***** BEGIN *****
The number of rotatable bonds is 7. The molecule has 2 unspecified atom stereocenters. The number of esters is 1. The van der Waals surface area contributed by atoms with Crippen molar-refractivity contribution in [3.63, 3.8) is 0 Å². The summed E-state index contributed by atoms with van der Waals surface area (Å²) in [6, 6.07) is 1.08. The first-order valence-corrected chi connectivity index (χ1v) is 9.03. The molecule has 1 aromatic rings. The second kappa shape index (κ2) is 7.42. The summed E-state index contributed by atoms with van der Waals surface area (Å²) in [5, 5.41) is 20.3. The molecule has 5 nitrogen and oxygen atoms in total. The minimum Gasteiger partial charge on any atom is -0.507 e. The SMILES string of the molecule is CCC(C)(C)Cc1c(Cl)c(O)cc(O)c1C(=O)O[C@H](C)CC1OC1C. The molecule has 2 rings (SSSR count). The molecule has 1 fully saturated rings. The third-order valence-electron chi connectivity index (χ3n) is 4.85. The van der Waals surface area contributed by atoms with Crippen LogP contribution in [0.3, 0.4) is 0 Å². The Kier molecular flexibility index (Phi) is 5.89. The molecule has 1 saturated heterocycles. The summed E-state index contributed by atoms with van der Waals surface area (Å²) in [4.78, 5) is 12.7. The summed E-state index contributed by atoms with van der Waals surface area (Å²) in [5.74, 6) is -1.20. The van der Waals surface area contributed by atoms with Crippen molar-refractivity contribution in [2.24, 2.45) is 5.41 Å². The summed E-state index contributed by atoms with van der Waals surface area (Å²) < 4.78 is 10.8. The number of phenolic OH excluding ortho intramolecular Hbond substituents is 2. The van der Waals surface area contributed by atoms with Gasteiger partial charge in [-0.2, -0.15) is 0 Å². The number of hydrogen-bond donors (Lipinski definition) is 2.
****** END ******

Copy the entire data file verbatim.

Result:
The number of rotatable bonds is 7. The molecule has 2 unspecified atom stereocenters. The number of esters is 1. The van der Waals surface area contributed by atoms with Crippen molar-refractivity contribution in [3.63, 3.8) is 0 Å². The summed E-state index contributed by atoms with van der Waals surface area (Å²) in [6, 6.07) is 1.08. The first-order valence-corrected chi connectivity index (χ1v) is 9.03. The molecule has 1 aromatic rings. The second kappa shape index (κ2) is 7.42. The summed E-state index contributed by atoms with van der Waals surface area (Å²) in [5, 5.41) is 20.3. The molecule has 5 nitrogen and oxygen atoms in total. The minimum Gasteiger partial charge on any atom is -0.507 e. The SMILES string of the molecule is CCC(C)(C)Cc1c(Cl)c(O)cc(O)c1C(=O)O[C@H](C)CC1OC1C. The molecule has 2 rings (SSSR count). The molecule has 1 fully saturated rings. The third-order valence-electron chi connectivity index (χ3n) is 4.85. The van der Waals surface area contributed by atoms with Crippen LogP contribution in [0.3, 0.4) is 0 Å². The Kier molecular flexibility index (Phi) is 5.89. The molecule has 1 saturated heterocycles. The summed E-state index contributed by atoms with van der Waals surface area (Å²) in [4.78, 5) is 12.7. The summed E-state index contributed by atoms with van der Waals surface area (Å²) in [5.74, 6) is -1.20. The van der Waals surface area contributed by atoms with Crippen molar-refractivity contribution in [2.24, 2.45) is 5.41 Å². The summed E-state index contributed by atoms with van der Waals surface area (Å²) < 4.78 is 10.8. The number of phenolic OH excluding ortho intramolecular Hbond substituents is 2. The van der Waals surface area contributed by atoms with Gasteiger partial charge in [-0.2, -0.15) is 0 Å². The number of hydrogen-bond donors (Lipinski definition) is 2.